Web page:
// arthitectural / Architecture / Foster + Partners | City Hall – Greater London Authority Headquarters

Foster + Partners | City Hall – Greater London Authority Headquarters

Architecture © Nigel Young – Foster + Partners

© Nigel Young – Foster + PartnersThe Greater London Authority Headquarters is one of the capital’s most symbolically important new projects. The new building expresses the transparency of the democratic process and demonstrates the potential for a wholly sustainable, virtually non-polluting public building.

© Nigel Young – Foster + Partners

© Nigel Young – Foster + Partners

© Nigel Young – Foster + Partners

© Nigel Young – Foster + Partners

The headquarters occupies a prominent site on the Thames beside Tower Bridge. It houses an Assembly chamber, committee rooms and public facilities, together with offices for the Mayor, Assembly members, the Mayor’s cabinet and support staff, providing 12,000 square meters (net) of accommodation on ten levels.

© Nigel Young – Foster + Partners

© Nigel Young – Foster + Partners

© Nigel Young – Foster + Partners

© Nigel Young – Foster + Partners

The Assembly chamber faces north across the river to the Tower of London, its glass enclosure allowing Londoners to watch the Assembly at work. Members of the public are also invited to share the building: a flexible space on the top floor – ‘London’s Living Room’ – can be used for exhibitions or functions, and the public commands the rooftop, where a terrace offers unparalleled views across London. At the base is a piazza with a cafe, from which the riverside can be enjoyed. Lifts and gentle ramps allow universal access throughout the building.

© Nigel Young – Foster + Partners

© Nigel Young – Foster + Partners

© Nigel Young – Foster + Partners

© Nigel Young – Foster + Partners

The building has been designed so that it has no front or back in conventional terms. Its shape is derived from a geometrically modified sphere, developed using computer modeling techniques. This form achieves optimum energy performance by minimizing the surface area exposed to direct sunlight. Analysis of sunlight patterns throughout the year produced a thermal map of the building’s surface, which is expressed in its cladding.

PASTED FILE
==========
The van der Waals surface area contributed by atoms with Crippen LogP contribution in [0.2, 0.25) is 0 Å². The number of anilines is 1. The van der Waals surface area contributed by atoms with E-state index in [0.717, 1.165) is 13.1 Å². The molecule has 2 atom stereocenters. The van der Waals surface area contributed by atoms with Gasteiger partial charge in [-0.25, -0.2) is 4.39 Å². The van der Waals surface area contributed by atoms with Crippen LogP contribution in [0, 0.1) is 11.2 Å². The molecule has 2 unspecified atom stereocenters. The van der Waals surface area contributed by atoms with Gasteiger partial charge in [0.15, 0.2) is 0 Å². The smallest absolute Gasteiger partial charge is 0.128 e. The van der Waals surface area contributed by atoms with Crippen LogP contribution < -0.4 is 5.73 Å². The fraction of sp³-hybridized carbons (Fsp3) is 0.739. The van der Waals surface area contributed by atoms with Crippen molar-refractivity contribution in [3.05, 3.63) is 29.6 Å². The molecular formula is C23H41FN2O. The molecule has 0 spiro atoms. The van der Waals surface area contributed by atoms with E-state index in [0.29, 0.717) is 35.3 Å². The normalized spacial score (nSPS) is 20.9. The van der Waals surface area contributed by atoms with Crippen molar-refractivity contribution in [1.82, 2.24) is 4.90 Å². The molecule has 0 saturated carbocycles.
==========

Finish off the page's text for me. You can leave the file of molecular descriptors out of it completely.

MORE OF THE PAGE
© Nigel Young – Foster + Partners

© Nigel Young – Foster + Partners

A range of active and passive shading devices is employed: to the south the building leans back so that its floor-plates step inwards to provide shading for the naturally ventilated offices; and the building’s cooling systems utilise ground water pumped up via boreholes from the water table. These energy-saving techniques mean that chillers will not be needed and that for most of the year the building will require no additional heating. Overall, it will use only a quarter of the energy consumed by a typical air-conditioned office building.

© Nigel Young – Foster + Partners

© Nigel Young – Foster + Partners

The building is located within the Southwark Riverside Masterplan, which covers a 5.5-hectare area between London Bridge and Tower Bridge. The practice is designing all nine buildings in what is the largest commercial development in London in the last fifteen years. The master plan establishes a street scape with two major new public squares for London and provides amenities including shops, restaurants, cafés and a hotel. It includes five large office buildings, which together comprise 93,000 square meters of high-quality lettable space.

Location: London, UK
Architect: Foster + Partners
Consultant Team: Arup, Davis Langdon & Everest, Mott Green & Wall, Claude R Engle Lighting
Client: CIT Group
Area: 18,000m2
Southwark Riverside Master Plan: 1998 – 2007
Greater London Authority Headquarters: 1998 – 2002
Team: Ove Arup & Partners,Davis Langdon & Everest,Townshend Landscape Architects,Equation Lighting Design, Fountain Workshop
Client:
CIT Group
Site Area:
5.5 hectares
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